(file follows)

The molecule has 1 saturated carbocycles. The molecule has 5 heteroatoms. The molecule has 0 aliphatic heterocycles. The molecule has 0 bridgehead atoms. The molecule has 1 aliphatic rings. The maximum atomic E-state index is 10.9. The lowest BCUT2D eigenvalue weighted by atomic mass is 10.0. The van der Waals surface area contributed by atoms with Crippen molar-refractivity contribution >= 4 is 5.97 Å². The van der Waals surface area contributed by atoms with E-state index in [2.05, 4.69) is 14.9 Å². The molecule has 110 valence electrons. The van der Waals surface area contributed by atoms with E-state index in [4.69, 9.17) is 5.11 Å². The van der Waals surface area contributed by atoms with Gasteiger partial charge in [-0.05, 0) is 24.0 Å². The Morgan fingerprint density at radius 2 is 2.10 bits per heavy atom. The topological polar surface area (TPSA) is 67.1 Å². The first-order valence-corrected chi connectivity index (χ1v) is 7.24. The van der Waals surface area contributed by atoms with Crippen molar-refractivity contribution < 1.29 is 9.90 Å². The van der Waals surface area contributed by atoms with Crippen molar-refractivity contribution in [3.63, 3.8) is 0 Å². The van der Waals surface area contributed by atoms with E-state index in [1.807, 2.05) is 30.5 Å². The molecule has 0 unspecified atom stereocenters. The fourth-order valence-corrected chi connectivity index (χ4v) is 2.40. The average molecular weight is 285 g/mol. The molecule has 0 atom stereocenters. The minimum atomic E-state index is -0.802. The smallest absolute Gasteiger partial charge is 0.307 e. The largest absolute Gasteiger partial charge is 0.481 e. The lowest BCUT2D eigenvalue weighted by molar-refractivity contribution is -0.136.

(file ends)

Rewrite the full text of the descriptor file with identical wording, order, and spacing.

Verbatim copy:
The molecule has 1 saturated carbocycles. The molecule has 5 heteroatoms. The molecule has 0 aliphatic heterocycles. The molecule has 0 bridgehead atoms. The molecule has 1 aliphatic rings. The maximum atomic E-state index is 10.9. The lowest BCUT2D eigenvalue weighted by atomic mass is 10.0. The van der Waals surface area contributed by atoms with Crippen molar-refractivity contribution >= 4 is 5.97 Å². The van der Waals surface area contributed by atoms with E-state index in [2.05, 4.69) is 14.9 Å². The molecule has 110 valence electrons. The van der Waals surface area contributed by atoms with E-state index in [4.69, 9.17) is 5.11 Å². The van der Waals surface area contributed by atoms with Gasteiger partial charge in [-0.05, 0) is 24.0 Å². The Morgan fingerprint density at radius 2 is 2.10 bits per heavy atom. The topological polar surface area (TPSA) is 67.1 Å². The first-order valence-corrected chi connectivity index (χ1v) is 7.24. The van der Waals surface area contributed by atoms with Crippen molar-refractivity contribution < 1.29 is 9.90 Å². The van der Waals surface area contributed by atoms with Crippen molar-refractivity contribution in [3.63, 3.8) is 0 Å². The van der Waals surface area contributed by atoms with E-state index in [1.807, 2.05) is 30.5 Å². The molecule has 0 unspecified atom stereocenters. The fourth-order valence-corrected chi connectivity index (χ4v) is 2.40. The average molecular weight is 285 g/mol. The molecule has 0 atom stereocenters. The minimum atomic E-state index is -0.802. The smallest absolute Gasteiger partial charge is 0.307 e. The largest absolute Gasteiger partial charge is 0.481 e. The lowest BCUT2D eigenvalue weighted by molar-refractivity contribution is -0.136.